Hospital worker kills nursing assistant; 2 Philly cops shot

The suspect was also shot and taken into custody

By Rob Tornoe and Anna Orso
The Philadelphia Inquirer

PHILADELPHIA — A certified nursing assistant at Thomas Jefferson University Hospital in Center City was shot and killed by a coworker early Monday morning, according to police.

The suspect, a 55-year-old male nursing assistant, then fled the scene in a U-Haul van, eventually ending up in a shootout with Philadelphia police officers in the city's Parkside section. Two officers were shot, and the suspect — who police say was wearing body armor and carrying multiple weapons — was shot and apprehended by police.

The victim, a 43-year-old certified nursing assistant, was pronounced dead shortly after he was shot.

Police are investigating a connection between the two coworkers.

"We do believe that other employee was targeted," Police Commissioner Danielle Outlaw told reporters Monday morning. "The reasons why, at this point we still don't know."

Outlaw said that police received a call shortly after midnight that there was an active shooter on the ninth floor of Jefferson. After shooting the victim, the suspect allegedly left the hospital around 1:25 a.m. in a U-Haul van while wearing scrubs.

A passerby flagged down officers in West Philadelphia's Parkside section, near the School of the Future, with reports of a man with a gun. The suspect fired at officers, striking two. Police said that the suspect was shot in the upper body and neck.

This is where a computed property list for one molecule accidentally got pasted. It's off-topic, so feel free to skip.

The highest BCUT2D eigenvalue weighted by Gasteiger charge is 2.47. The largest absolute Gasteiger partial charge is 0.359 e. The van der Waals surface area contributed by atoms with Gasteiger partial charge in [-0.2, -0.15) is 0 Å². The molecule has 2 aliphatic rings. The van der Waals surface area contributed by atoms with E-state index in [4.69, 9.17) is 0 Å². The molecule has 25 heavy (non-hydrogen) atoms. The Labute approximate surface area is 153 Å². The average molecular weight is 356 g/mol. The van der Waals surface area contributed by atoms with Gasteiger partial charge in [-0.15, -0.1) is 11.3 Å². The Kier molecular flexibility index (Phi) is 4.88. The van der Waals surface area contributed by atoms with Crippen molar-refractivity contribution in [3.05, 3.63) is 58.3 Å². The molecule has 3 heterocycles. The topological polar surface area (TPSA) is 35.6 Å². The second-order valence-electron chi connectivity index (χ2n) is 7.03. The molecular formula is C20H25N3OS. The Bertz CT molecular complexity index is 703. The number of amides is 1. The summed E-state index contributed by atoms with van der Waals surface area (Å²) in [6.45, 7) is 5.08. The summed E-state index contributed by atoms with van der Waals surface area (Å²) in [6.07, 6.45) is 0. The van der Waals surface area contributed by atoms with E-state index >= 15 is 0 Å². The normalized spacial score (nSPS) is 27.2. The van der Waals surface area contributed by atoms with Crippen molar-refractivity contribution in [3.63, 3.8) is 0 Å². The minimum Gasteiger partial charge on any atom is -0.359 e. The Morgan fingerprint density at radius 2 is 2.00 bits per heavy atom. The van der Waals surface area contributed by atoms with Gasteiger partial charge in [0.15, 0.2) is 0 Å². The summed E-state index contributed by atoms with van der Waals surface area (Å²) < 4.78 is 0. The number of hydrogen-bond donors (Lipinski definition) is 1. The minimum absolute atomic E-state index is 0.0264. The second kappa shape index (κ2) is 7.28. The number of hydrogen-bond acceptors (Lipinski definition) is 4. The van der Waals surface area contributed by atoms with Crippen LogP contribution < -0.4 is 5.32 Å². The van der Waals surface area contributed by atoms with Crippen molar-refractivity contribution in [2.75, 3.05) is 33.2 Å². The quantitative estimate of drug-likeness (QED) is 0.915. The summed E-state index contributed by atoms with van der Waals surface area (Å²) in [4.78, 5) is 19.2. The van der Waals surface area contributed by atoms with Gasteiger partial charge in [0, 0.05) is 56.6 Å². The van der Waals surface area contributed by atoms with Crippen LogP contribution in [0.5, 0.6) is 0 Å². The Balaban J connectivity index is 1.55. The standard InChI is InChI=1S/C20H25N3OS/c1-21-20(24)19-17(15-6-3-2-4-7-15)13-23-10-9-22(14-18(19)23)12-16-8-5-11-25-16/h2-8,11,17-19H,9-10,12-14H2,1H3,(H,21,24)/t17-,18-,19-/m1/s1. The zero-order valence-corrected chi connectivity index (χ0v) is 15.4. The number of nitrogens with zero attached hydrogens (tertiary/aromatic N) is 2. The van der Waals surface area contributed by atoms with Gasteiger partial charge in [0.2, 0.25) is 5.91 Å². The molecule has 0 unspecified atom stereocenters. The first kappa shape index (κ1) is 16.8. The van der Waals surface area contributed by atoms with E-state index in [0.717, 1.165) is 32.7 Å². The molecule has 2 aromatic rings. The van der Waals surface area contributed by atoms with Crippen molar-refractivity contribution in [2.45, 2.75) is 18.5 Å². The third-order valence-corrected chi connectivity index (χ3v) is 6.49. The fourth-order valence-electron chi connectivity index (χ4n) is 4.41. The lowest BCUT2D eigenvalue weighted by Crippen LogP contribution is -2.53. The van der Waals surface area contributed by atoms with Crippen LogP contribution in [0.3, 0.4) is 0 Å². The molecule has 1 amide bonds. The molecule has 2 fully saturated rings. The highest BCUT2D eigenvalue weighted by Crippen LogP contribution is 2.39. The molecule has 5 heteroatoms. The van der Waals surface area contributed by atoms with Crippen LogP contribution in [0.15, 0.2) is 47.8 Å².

One of the police officers was shot in the elbow and is in critical but stable condition. The other was shot in the nose and is in stable condition. Outlaw said the two officers that were shot have been on the police force less than six years.

"When you think about this, this is something that typically you'd see in a movie or on a TV series," Outlaw said.

At Jefferson Monday, healthcare workers in scrubs flowed out onto 11th Street during a drizzly shift change around 7 a.m. One employee, who did not want to be identified because he was not authorized to discuss the matter, said he was on the same floor where the shooting occurred and that his coworkers are "terrified."

He said he didn't know the victim personally, but had seen him before.

"We tried our best," he said, "but we couldn't save him."

Employees were notified via text just before 1 a.m. that there was an active shooter in the Gibbon Building near 11th and Samson streets.

"Enact emergency procedures," it read. "Run, Hide, Fight."

Employees in a nearby building said an official spoke over a loudspeaker and told them to shelter in place. Some barricaded in a break room for nearly an hour.

Hospital officials said they plan to release more information later Monday.

This is the second workplace shooting Philadelphia has experienced in less than a week. Nassir Day, 25, a security guard for Pathways to Housing PA in Logan, was shot and killed on Friday.

"Active shooter situations are typically incidents that happen far and few in between... it's not supposed to happen this close together, but we are all prepared to respond quickly and deal with it, and that's what we will continue to do," Outlaw said.

The shootings have come amid the city's most violent year in decades. There have been at least 418 homicides in Philadelphia this year, according to police statistics, the highest number by early October in at least 35 years. Last year, the city recorded 499 homicides, and Philadelphia has not had back-to-back years exceeding 400 homicides since 1996.

"Obviously the numbers are staggering, it's heartbreaking in a lot of cases," Outlaw said. "There are a lot of juveniles involved, but it's not going to stop us from doing what we all signed up to do."

Staff writer Diane Mastrull contributed to this article.

(c)2021 The Philadelphia Inquirer

McClatchy-Tribune News Service

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